Thursday, February 21, 2008

Playful smile
Charlotte looks really good in hats. Any hat.

My favorite dish
My favorite Hunanese dish: steamed pork fat.

Little sleeper
Good night, little one.

Wednesday, February 20, 2008

I found a great and also ironic quote that illustrates the reason I'm slowly switching to Yupoo, browsing more Chinese BBSs, etc. It's from James Fallows' excellent piece in the Atlantic Monthly on the Chinese national firewall

But according to Rebecca Mac­Kinnon, a former Beijing correspondent for CNN now at the Journalism and Media Studies Center of the University of Hong Kong, their readers won’t make the effort to cross the GFW and find them. “If you want to have traction in China, you have to be in China,” she told me.

If you want traction you need to get your hands dirty, you have to accept the risks. It's not easy to play the balance between outside and inside. I know only a few people who do it very well.

(I'm looking forward to seeing Mr Fallows at the Shanghai International Literary Festival next month.)

Tuesday, February 19, 2008

One of the small joys of going to visit Jodi's parents is getting to watch Phoenix TV, out of Hong Kong. They used to get it through their cable TV, and it was still there when they switched to digital. Since they live in what you might call a third-tier Chinese city, I was curious why we don't get it in Shanghai. I did a couple searches on Baidu Zhidao, the equivalent of Yahoo Answers, for 凤凰卫视 (Phoenix TV) and 凤凰卫视 上海 (Phoenix TV Shanghai). Most of the questions were similar to mine. These were marked as the "Best Answer"s to the first three links I clicked:


It's mainly political reasons, since after all HK and the mainland are two different systems of government. I'm sure Phoenix TV has some shows that don't fit the Beijing central government's needs. So Phoenix TV has been forbidden from being broadcast in a lot of provinces. In the short term it's not going to be possible to watch it on digital TV.

凤凰卫视言论自由,所以政府有点怕怕,怕纸包不住火啊 就像非典那次

Phoenix TV enjoys freedom of speech, so the government is afraid of it, afraid "you can't hold fire in a paper bag". Like SARS.


Foreign TV doesn't touch down on the mainland, you gotta install a satellite dish. Don't forget, you also need to apply for a permit from the PSB (police). But from what I know a lot of people have installed one without the permit and have never gotten in trouble, and the reception quality is pretty good.

Of course, my experience is that the first answer was wrong in saying that it's not available on digital TV. Some of the other answers mention that you can download online TV programs and stream Phoenix TV to your computer. My theory is that Jodi's parents have special access since they live on the grounds of a big state-owned entity (no, not Zhongnanhai ).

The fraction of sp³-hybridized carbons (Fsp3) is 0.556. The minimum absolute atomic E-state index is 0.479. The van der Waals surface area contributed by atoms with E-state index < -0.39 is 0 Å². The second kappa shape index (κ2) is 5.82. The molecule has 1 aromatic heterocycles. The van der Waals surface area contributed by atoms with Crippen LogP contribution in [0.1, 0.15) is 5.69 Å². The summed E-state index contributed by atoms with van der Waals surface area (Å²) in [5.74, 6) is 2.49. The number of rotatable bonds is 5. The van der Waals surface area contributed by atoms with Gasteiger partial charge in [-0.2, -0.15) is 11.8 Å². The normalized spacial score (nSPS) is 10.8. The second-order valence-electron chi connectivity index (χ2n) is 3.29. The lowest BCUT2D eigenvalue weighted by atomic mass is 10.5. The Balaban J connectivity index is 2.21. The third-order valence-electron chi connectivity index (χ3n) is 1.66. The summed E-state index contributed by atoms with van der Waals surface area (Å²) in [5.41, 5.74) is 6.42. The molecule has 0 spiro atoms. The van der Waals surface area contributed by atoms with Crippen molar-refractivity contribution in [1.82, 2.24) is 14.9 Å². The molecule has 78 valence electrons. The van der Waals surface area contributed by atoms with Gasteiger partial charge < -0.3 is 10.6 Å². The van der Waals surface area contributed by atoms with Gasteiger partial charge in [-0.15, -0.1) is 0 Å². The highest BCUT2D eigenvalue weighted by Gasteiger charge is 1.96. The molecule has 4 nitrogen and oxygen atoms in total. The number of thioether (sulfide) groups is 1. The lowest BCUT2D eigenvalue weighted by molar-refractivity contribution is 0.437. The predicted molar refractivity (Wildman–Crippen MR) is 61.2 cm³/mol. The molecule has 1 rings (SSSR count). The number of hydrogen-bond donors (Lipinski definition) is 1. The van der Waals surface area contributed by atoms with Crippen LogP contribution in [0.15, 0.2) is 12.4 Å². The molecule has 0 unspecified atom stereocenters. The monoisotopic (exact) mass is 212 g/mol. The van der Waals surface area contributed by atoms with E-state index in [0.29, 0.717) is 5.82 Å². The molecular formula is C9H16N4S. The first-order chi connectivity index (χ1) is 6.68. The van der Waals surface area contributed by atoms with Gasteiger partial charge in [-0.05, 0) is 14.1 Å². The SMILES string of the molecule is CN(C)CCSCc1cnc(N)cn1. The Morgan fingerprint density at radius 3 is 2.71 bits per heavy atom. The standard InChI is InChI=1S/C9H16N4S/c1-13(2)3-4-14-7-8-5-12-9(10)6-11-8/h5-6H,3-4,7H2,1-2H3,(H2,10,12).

Sunday, February 17, 2008

One of my long-term goals is to use more Chinese websites to carry out daily business: share pictures with family, schedule events, manage information, connect with friends. It's not easy to do this when the US is at the forefront of internet because original and innovative sites tend to come in from the States. At last year's barCamp Shanghai, an attendee asked Luyi Chen to give an example of a Chinese Web 2.0 site that isn't a copy of an American site, and he was hard-pressed to think of one. I offered Douban as an example but that's really the only one that I can think of.

Still, Chinese sites have known all along that you can't just copy American design because Chinese internetizens use the internet in different ways and have different expectations of the sites they use. These sites adapt and evolve in ways that suit the Chinese internet, limiting but also expanding themselves in ways that diverge from their American counterparts.

Take Yupoo. Ever since Yupoo came out it has caught and kept my eye. When it was conceived, it was a pretty close copy of Flickr. In many ways, it has not been able to keep up. Flickr has evolved to offer paid accounts, editing and printing services, geotagging, censorship of adult content... all features that Yupoo has not implemented. But Yupoo has also evolved: the site's BBS is much more advanced and "Chinese-style" than the Flickr Help forum; and official events and photography contests award extra bandwidth to the winners (paid accounts are due sometime this year, I speculate).

One of Yupoo's recent "evolutions" has to do with bandwidth and has caused some discussion. Earlier today when I wondered on Twitter whether it was worth switching from Flickr to Yupoo — a couple of Flickr's image servers remain blocked in ChinaIsaac Mao noted that Yupoo has begun to limit pictures that it hosts from being linked from external sites. I had already noticed this on Jodi's and Mojo's weblogs (Mojo, for the third time: fix your picture links ). Citing an explosion in bandwidth usage, Yupoo has changed the URLs of its photos so that hotlinkers who don't use Yupoo's official links, which include a link back to Yupoo's site, will get an error message instead of the photo they intended to hotlink: